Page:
During the program
- To pass and to be paid by Google requires that you meet certain milestones.
- First, you must be in good standing with the community before the official start of the program. We expect you to post some design emails to the mailing list, and get feedback on them, both before applying, and during the "community bonding period" between acceptance and official start.
- You must have made progress and committed significant code before the mid-term point and by the final.
- We require that accepted students to maintain a blog, where you are expected to write about your project *WEEKLY*. This is a way to measure progress and for the community at large to be able to help you. GSoC is *NOT* a private contract between your mentor and you. blogs.coreboot.org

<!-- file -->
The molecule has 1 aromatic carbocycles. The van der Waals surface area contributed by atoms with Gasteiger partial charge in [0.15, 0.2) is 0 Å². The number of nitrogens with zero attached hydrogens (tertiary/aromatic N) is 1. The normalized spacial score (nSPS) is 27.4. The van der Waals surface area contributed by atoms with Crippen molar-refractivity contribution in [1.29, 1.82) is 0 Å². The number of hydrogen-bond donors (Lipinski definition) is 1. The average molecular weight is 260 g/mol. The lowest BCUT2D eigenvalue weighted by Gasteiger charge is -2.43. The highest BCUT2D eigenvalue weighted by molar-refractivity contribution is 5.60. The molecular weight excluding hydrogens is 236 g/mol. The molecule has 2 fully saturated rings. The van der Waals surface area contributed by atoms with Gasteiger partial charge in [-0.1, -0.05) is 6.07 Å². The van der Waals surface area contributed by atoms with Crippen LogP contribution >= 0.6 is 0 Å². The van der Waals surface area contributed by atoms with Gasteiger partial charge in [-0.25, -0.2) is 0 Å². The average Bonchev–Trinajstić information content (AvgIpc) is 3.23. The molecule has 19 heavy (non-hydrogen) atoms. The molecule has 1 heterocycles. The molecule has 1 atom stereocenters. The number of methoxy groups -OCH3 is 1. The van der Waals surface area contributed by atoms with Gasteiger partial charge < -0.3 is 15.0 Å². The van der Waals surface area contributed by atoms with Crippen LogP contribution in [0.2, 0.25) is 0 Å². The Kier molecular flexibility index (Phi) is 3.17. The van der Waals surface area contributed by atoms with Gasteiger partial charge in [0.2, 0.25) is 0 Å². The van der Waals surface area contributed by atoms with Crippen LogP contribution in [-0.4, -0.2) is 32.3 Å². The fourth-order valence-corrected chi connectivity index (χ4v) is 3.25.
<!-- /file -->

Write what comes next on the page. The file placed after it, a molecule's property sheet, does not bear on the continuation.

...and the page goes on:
- Student must be active in the community on chat.coreboot.org and the mailing list.
- Students are expected to work on development publicly, and to push commits to the project on a regular basis. Depending on the project and what your mentor agrees to, these can be published directly to the project or to a public repository such as gitlab or github. If you are not publishing directly to the project codebase, be aware that we do not want large dumps of code that need to be rushed to meet the mid-term and final goals.
We don't expect our students to be experts in our problem domain, but we don't want you to fail because some basic misunderstanding was in your way of completing the task.
There are many development tasks available in coreboot. Please visit the following pages for some ideas or come up with your own idea.
We keep a list of previous GSoC Projects which might be of interest to you to see what others have accomplished.
Similarly the blog posts related to previous GSoC projects might give some insights to what it is like to be a coreboot GSoC student.
Your own Project Ideas